In 2011, 4,609 people died due to work-related injuries. Although that number has decreased since then, there’s still plenty of room for improvement regarding safety in America’s workplaces. Despite the many regulatory efforts to ensure safety in the workplace, many people continue to face daily threats. That is why a culture of safety is important.
One of the most effective ways to improve workplace safety is by creating a culture of safety embraced by employees. By creating this culture, workers can benefit from increased awareness that reduces the risk of a serious, potentially fatal, accident. Here are five ways you can help implement this cultural change.
Establish periodic training and retraining programs
Most workplace safety hazards need to be routinely addressed through training programs. But it’s easy to forget about the importance of maintaining certain procedures and practices—that’s why retraining is so important. Over time, you can continue to keep safety concerns present in workers’ minds. These periodic reminders will be valuable in helping an organization maintain expectations and proper safety practices.
Set company-wide safety goals
Most companies have this strategy employed in some form, and it’s a good one. Keeping track of workdays without injuries or aiming to set record lows for workplace injuries is one way to maintain awareness of safety hazard risks. You can even offer to reward your employees with a pizza party or other treat if those goals are met.
Set aside a budget for addressing safety concerns
When it comes to ensuring workplace safety, the phrase, “We don’t have the money for [necessary safety feature].” isn’t acceptable. Safety concerns should always come before financial worries. Think of it this way: a little money now to prevent workplace accidents can save you a lot of money later, when worker compensation, lost productivity and even possible lawsuits take a much bigger bite out of your finances. Have funds on hand to make sure various needs, like safety equipment repairs or new personal safety gear or fall protection products, are consistently met.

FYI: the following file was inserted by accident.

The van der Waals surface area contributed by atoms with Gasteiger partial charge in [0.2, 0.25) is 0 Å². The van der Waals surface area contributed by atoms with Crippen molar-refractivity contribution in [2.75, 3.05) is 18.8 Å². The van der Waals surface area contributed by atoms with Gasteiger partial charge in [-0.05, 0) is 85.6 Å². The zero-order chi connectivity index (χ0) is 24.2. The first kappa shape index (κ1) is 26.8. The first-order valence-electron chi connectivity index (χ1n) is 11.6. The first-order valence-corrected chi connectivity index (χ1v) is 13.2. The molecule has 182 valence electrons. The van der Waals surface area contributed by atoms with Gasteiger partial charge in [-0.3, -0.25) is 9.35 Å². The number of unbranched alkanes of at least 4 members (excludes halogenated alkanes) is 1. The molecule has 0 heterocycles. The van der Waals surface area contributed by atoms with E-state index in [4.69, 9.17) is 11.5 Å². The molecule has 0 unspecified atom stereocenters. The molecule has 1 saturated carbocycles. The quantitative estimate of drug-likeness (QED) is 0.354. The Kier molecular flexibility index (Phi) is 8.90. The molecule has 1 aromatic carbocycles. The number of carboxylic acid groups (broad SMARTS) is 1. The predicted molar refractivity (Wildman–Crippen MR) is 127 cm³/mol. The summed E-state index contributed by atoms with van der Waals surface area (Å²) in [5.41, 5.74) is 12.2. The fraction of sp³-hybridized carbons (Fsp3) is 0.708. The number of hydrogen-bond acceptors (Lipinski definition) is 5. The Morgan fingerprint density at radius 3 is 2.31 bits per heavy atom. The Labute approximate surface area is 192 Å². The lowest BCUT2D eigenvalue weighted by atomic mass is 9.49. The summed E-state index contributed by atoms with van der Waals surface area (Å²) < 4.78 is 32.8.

Enforce the use of personal safety equipment
There’s a difference between requiring safety gear and enforcing it at all times. If you’re interested in preventing injuries, you need to reprimand policy violators. Have a graduated punishment system put in place, such as warnings that lead to fines, or even suspensions, if violations are rampant.
Educate workers on appropriate accident procedures
An accident is probably inevitable at some point, so your workers need to understand how to respond to such a situation. They can minimize the complications by knowing proper procedure, such as shutting down equipment, calling 911 and taking other safety measures. Outline a standard procedure for your workers and go over it in training sessions to make sure they remember the proper actions.
Leading the charge on a cultural shift is not an easy thing, particularly when those existing cultures and attitudes are deeply engrained. Don’t let initial struggles get you down. Keep plugging away with the comforting knowledge that your persistence will eventually lead to change.